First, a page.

3 ways to Improve Your Video Conference Quality Without Changing Bandwidth


Easy Startup and Clear Communication

Video conferencing is well on its way to being the new standard in business communication. You may have heard of the saying (or the research that supports it) that over 90 percent of human communication is non-verbal. Now that high speed internet connections and webcams are the norm, we finally have an option for long distance communication and collaboration that allows us to take advantage of nonverbal communication.

The options available for video conferencing run the gamut from free download and consumer-grade hardware to top of the line immersive telepresence solutions. Whether your business has dedicated conference rooms or you do your chatting from the screen of an iPad, there are some easy tricks and choices you can use to make any call cleaner, faster, and more convenient for everyone.

Easy and Convenient Startup

The first measure of a good video conferencing service isn’t bandwidth or video quality. An effective call starts with one question, before anyone’s camera turns on: how easy is it to set up a call with the people you need to contact?

Compatibility has been one of video conferencing’s eternal drawbacks: you can only talk to people who use the same system you do! Fortunately, that problem has largely been solved, thanks to international startups like Blue Jeans and the concept of system agnostic service. This video conference calls system is designed to work with any hardware, software or operating system, even mobile devices. In its simplest form, it doesn’t even require a download: just email a link, and your collaborators can hop on to the call right in a browser window. As long as you have the right system, it doesn’t matter what endpoint anyone else uses: you can still make your calls happen!


Let’s be honest: sometimes video quality doesn’t matter. If you need a quick question answered or an idea vetted, some lag and pixilation won’t stand in your way. However, better video and picture quality mean better connections with the people you’re talking to, especially important for interviews or pitches. Fortunately, there are easy ways to improve your picture quality without upping bandwidth.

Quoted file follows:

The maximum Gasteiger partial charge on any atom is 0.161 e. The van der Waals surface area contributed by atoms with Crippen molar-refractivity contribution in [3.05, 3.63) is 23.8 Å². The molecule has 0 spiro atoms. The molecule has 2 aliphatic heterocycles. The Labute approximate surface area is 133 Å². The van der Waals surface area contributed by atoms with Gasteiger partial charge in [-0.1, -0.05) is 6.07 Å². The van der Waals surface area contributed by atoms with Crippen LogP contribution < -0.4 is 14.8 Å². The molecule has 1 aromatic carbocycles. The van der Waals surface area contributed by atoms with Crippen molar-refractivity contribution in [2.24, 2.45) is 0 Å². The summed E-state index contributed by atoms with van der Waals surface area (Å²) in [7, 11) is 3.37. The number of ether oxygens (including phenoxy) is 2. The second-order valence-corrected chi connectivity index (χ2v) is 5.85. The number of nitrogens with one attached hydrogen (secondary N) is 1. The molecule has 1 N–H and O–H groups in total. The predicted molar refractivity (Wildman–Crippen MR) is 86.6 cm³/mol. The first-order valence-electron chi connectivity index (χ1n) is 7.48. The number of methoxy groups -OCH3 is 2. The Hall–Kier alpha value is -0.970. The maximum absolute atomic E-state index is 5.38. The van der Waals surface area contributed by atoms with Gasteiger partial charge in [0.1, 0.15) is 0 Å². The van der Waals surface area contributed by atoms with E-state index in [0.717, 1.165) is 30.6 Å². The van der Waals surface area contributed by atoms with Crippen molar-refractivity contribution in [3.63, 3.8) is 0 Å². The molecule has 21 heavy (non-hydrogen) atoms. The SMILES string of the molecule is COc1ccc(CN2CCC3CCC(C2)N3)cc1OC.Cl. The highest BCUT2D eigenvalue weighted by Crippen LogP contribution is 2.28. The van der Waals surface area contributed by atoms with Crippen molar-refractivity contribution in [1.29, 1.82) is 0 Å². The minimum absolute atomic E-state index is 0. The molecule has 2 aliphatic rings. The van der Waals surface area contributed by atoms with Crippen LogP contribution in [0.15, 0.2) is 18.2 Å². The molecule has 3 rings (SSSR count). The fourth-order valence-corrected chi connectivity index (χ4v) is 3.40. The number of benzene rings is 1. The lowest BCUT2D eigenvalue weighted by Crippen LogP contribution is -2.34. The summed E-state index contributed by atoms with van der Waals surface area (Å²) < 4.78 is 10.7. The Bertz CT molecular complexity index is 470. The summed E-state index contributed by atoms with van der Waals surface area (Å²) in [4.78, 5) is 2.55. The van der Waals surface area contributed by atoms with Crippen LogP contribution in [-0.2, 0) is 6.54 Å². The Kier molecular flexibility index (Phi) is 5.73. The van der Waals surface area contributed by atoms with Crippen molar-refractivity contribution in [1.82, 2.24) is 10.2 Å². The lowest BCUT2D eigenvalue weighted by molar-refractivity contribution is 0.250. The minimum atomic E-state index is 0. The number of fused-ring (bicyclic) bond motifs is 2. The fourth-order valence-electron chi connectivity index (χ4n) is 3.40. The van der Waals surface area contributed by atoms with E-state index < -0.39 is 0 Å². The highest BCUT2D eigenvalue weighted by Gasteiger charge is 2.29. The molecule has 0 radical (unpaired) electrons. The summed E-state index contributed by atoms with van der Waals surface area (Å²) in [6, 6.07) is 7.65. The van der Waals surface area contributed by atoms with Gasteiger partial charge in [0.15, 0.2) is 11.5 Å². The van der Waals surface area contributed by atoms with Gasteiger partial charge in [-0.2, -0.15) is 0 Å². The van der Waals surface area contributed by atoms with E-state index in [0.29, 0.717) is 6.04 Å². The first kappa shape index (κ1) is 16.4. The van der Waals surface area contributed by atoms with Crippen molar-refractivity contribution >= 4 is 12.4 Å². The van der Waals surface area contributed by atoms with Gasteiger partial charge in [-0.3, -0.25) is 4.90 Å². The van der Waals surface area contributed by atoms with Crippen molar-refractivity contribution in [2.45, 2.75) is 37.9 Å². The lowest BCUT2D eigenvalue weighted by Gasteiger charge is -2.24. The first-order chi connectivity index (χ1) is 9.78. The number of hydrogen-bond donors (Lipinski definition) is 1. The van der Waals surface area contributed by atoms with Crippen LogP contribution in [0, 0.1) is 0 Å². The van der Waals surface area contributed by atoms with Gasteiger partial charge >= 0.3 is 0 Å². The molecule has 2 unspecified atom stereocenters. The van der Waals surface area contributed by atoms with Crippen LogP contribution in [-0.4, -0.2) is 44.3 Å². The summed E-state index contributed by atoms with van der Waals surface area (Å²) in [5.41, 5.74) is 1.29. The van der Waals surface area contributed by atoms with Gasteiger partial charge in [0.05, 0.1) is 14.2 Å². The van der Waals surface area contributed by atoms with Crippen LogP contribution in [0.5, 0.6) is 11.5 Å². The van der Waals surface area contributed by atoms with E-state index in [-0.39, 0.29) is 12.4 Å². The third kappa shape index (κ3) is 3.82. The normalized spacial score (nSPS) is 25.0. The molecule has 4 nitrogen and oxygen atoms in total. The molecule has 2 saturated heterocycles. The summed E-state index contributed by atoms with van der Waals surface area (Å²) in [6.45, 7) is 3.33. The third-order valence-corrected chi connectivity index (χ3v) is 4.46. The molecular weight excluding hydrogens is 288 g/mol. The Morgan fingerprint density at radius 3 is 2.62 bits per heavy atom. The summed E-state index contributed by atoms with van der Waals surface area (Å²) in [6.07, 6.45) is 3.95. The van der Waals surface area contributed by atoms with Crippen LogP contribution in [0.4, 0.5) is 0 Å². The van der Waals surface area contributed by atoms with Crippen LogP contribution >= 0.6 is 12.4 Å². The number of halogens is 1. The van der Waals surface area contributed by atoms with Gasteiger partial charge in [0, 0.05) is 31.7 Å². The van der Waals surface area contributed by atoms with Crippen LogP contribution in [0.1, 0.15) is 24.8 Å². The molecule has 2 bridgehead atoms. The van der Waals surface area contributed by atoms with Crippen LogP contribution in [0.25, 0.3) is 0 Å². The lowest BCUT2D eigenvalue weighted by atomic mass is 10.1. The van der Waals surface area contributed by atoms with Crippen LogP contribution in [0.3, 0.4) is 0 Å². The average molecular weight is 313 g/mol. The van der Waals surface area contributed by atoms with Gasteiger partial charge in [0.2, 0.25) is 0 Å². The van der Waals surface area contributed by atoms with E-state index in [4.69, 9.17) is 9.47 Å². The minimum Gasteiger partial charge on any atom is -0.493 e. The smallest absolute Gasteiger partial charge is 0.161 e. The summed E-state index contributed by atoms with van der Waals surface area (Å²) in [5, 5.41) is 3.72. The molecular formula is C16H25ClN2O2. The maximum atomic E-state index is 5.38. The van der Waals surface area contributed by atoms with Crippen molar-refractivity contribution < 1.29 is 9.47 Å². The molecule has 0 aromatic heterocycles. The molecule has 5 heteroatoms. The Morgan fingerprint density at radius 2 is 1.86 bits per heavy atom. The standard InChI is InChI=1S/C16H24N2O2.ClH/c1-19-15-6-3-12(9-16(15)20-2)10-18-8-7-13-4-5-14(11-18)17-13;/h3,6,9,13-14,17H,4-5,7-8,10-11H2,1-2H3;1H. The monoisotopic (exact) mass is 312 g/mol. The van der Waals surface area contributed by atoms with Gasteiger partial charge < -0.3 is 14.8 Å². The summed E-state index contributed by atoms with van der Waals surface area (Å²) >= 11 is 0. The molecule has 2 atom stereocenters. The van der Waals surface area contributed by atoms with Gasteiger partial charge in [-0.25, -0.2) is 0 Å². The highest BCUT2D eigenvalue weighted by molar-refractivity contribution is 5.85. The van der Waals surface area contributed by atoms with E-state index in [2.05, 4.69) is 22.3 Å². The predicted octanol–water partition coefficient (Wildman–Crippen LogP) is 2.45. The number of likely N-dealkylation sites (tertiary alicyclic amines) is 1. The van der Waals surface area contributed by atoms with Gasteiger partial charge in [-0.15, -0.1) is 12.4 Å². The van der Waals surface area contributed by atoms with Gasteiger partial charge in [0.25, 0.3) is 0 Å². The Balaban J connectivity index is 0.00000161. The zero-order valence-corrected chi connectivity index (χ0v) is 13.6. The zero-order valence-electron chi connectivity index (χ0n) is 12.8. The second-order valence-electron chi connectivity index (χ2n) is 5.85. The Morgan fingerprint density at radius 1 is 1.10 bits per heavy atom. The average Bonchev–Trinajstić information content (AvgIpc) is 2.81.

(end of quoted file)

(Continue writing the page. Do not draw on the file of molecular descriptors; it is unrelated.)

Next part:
• Good lighting. Good image quality is all about good lighting. Pick a conference room with good natural lighting if possible. If you need other lights, place them behind your monitor or camera, so the light falls naturally on your face – but do a trial run to ensure the light doesn’t turn you into a big white blob on camera!
  • A static background. Minimize the extraneous movement going on in the background of your call. Not only is it distracting to you and your collaborators, it gives your camera and processors more work to handle, and you’ll start to see a decline in video quality. A blank, neutrally colored wall makes the best backdrop to improve video quality and make you the focus of the image.
  • Camera placement. If your lighting is good, camera placement won’t have a huge impact on image quality, but it will impact the quality of your conversation. Adjust your web camera so that it’s eye level, especially if you’re using a laptop with a built in camera. This will help you look at the camera and not your screen, so you make eye contact with the other parties.

Sound Quality

Sound quality is vital for good collaboration: nothing sinks a conference faster than not being able to understand the speaker. If you’re doing a lot of presenting, consider investing in an external microphone. The built in microphones in most laptop computers are about the same size as the mic in your cell phone, and it will be struggling to pick you up from a much greater distance! Look for a compression mic as well: this type of microphone helps filter out extraneous noise like air movement and breathing for clearer, better sound quality. You want your voice and your words to be the focus—not distracting background noise.

Camera Choices

If lighting and location adjustments still aren’t producing the video quality you want, it’s time to upgrade your camera. HD video cameras are especially valuable for Human Resources professionals conducting interviews over video, who need to be able to clearly read the features of a potential hire on the other end of a call. A higher-quality camera still needs the support of good lighting and location, but it will give you the clearer, crisper picture quality you’re looking for.

Wrapping Up

High quality video conferencing doesn’t demand expensive equipment or large amounts of bandwidth. With the right conferencing system and some attention paid to lighting and location, you can get the most out of your video calls with only a small investment in hardware. Don’t get left behind: it’s time to take advantage of the best long distance communication technology has to offer us.


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